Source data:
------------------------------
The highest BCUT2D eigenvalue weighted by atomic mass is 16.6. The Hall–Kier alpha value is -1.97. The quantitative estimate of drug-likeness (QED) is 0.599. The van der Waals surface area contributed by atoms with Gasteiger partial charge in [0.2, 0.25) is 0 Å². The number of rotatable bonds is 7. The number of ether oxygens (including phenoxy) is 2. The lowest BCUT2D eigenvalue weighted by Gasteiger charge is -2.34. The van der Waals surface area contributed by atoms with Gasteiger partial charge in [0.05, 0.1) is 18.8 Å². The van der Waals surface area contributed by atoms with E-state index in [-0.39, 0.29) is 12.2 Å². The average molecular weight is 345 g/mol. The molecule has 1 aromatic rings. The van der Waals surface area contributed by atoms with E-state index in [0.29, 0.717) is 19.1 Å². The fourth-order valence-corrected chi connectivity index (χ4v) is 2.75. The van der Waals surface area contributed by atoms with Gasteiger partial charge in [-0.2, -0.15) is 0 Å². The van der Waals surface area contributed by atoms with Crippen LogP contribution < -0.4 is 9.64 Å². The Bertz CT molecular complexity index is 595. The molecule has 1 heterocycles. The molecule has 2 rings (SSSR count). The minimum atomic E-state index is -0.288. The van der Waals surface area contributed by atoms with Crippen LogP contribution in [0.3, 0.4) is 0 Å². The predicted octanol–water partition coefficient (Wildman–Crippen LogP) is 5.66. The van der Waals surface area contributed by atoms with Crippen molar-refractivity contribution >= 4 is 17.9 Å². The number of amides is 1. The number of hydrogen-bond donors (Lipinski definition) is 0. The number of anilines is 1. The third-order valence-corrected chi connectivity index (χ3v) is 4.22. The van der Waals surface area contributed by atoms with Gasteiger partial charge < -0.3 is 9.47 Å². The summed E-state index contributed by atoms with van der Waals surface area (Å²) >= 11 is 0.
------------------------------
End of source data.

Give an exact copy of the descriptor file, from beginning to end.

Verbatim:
The highest BCUT2D eigenvalue weighted by atomic mass is 16.6. The Hall–Kier alpha value is -1.97. The quantitative estimate of drug-likeness (QED) is 0.599. The van der Waals surface area contributed by atoms with Gasteiger partial charge in [0.2, 0.25) is 0 Å². The number of rotatable bonds is 7. The number of ether oxygens (including phenoxy) is 2. The lowest BCUT2D eigenvalue weighted by Gasteiger charge is -2.34. The van der Waals surface area contributed by atoms with Gasteiger partial charge in [0.05, 0.1) is 18.8 Å². The van der Waals surface area contributed by atoms with E-state index in [-0.39, 0.29) is 12.2 Å². The average molecular weight is 345 g/mol. The molecule has 1 aromatic rings. The van der Waals surface area contributed by atoms with E-state index in [0.29, 0.717) is 19.1 Å². The fourth-order valence-corrected chi connectivity index (χ4v) is 2.75. The van der Waals surface area contributed by atoms with Gasteiger partial charge in [-0.2, -0.15) is 0 Å². The van der Waals surface area contributed by atoms with Crippen LogP contribution < -0.4 is 9.64 Å². The Bertz CT molecular complexity index is 595. The molecule has 1 heterocycles. The molecule has 2 rings (SSSR count). The minimum atomic E-state index is -0.288. The van der Waals surface area contributed by atoms with Crippen LogP contribution in [0.3, 0.4) is 0 Å². The predicted octanol–water partition coefficient (Wildman–Crippen LogP) is 5.66. The van der Waals surface area contributed by atoms with Crippen molar-refractivity contribution >= 4 is 17.9 Å². The number of amides is 1. The number of hydrogen-bond donors (Lipinski definition) is 0. The number of anilines is 1. The third-order valence-corrected chi connectivity index (χ3v) is 4.22. The van der Waals surface area contributed by atoms with Gasteiger partial charge < -0.3 is 9.47 Å². The summed E-state index contributed by atoms with van der Waals surface area (Å²) >= 11 is 0.